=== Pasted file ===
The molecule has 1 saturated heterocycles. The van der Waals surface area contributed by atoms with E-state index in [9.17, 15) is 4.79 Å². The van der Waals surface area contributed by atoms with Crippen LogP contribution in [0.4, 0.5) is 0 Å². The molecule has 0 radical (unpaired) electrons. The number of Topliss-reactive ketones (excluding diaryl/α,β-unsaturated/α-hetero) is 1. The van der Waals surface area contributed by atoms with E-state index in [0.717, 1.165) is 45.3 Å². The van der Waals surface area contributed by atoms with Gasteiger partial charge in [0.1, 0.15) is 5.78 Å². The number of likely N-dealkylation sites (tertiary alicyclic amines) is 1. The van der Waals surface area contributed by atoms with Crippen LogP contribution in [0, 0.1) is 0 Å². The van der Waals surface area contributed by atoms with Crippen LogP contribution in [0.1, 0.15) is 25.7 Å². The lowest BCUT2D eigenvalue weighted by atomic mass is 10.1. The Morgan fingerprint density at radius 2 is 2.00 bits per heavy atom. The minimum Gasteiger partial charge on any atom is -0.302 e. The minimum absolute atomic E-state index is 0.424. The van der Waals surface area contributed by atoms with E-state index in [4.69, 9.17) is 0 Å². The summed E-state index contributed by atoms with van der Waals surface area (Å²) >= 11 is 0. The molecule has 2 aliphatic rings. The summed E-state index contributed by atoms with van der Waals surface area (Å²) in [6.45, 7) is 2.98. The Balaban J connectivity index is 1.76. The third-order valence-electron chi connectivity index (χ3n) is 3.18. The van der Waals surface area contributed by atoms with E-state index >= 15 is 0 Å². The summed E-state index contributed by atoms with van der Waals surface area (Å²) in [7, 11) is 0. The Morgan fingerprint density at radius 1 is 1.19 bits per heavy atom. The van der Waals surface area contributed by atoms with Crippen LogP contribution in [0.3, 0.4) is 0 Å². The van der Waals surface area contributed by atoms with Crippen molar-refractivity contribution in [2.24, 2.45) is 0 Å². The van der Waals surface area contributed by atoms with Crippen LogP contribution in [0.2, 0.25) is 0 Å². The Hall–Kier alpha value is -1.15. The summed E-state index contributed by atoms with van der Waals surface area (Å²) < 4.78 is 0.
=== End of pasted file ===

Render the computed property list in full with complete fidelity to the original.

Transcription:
The molecule has 1 saturated heterocycles. The van der Waals surface area contributed by atoms with E-state index in [9.17, 15) is 4.79 Å². The van der Waals surface area contributed by atoms with Crippen LogP contribution in [0.4, 0.5) is 0 Å². The molecule has 0 radical (unpaired) electrons. The number of Topliss-reactive ketones (excluding diaryl/α,β-unsaturated/α-hetero) is 1. The van der Waals surface area contributed by atoms with E-state index in [0.717, 1.165) is 45.3 Å². The van der Waals surface area contributed by atoms with Gasteiger partial charge in [0.1, 0.15) is 5.78 Å². The number of likely N-dealkylation sites (tertiary alicyclic amines) is 1. The van der Waals surface area contributed by atoms with Crippen LogP contribution in [0, 0.1) is 0 Å². The van der Waals surface area contributed by atoms with Crippen LogP contribution in [0.1, 0.15) is 25.7 Å². The lowest BCUT2D eigenvalue weighted by atomic mass is 10.1. The Morgan fingerprint density at radius 2 is 2.00 bits per heavy atom. The minimum Gasteiger partial charge on any atom is -0.302 e. The minimum absolute atomic E-state index is 0.424. The van der Waals surface area contributed by atoms with E-state index in [4.69, 9.17) is 0 Å². The summed E-state index contributed by atoms with van der Waals surface area (Å²) >= 11 is 0. The molecule has 2 aliphatic rings. The summed E-state index contributed by atoms with van der Waals surface area (Å²) in [6.45, 7) is 2.98. The Balaban J connectivity index is 1.76. The third-order valence-electron chi connectivity index (χ3n) is 3.18. The van der Waals surface area contributed by atoms with E-state index >= 15 is 0 Å². The summed E-state index contributed by atoms with van der Waals surface area (Å²) in [7, 11) is 0. The Morgan fingerprint density at radius 1 is 1.19 bits per heavy atom. The van der Waals surface area contributed by atoms with Crippen LogP contribution in [0.3, 0.4) is 0 Å². The van der Waals surface area contributed by atoms with Crippen molar-refractivity contribution in [2.24, 2.45) is 0 Å². The van der Waals surface area contributed by atoms with Crippen LogP contribution in [0.2, 0.25) is 0 Å². The Hall–Kier alpha value is -1.15. The summed E-state index contributed by atoms with van der Waals surface area (Å²) < 4.78 is 0.